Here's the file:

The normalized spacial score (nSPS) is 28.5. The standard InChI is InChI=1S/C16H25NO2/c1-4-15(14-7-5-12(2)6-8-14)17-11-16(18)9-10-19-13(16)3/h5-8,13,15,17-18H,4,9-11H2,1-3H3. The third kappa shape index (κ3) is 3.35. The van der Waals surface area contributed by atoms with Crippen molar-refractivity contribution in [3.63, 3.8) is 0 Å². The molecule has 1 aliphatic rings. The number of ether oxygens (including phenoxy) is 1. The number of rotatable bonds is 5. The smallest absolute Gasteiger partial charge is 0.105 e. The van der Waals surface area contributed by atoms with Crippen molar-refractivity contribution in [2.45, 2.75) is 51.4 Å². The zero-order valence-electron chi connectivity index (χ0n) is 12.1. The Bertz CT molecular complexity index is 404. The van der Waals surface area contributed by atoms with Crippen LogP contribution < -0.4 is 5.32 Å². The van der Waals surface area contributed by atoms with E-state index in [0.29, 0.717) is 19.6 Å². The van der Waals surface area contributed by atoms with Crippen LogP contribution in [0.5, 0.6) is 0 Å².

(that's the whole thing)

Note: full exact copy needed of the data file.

The normalized spacial score (nSPS) is 28.5. The standard InChI is InChI=1S/C16H25NO2/c1-4-15(14-7-5-12(2)6-8-14)17-11-16(18)9-10-19-13(16)3/h5-8,13,15,17-18H,4,9-11H2,1-3H3. The third kappa shape index (κ3) is 3.35. The van der Waals surface area contributed by atoms with Crippen molar-refractivity contribution in [3.63, 3.8) is 0 Å². The molecule has 1 aliphatic rings. The number of ether oxygens (including phenoxy) is 1. The number of rotatable bonds is 5. The smallest absolute Gasteiger partial charge is 0.105 e. The van der Waals surface area contributed by atoms with Crippen molar-refractivity contribution in [2.45, 2.75) is 51.4 Å². The zero-order valence-electron chi connectivity index (χ0n) is 12.1. The Bertz CT molecular complexity index is 404. The van der Waals surface area contributed by atoms with Crippen LogP contribution < -0.4 is 5.32 Å². The van der Waals surface area contributed by atoms with E-state index in [0.29, 0.717) is 19.6 Å². The van der Waals surface area contributed by atoms with Crippen LogP contribution in [0.5, 0.6) is 0 Å².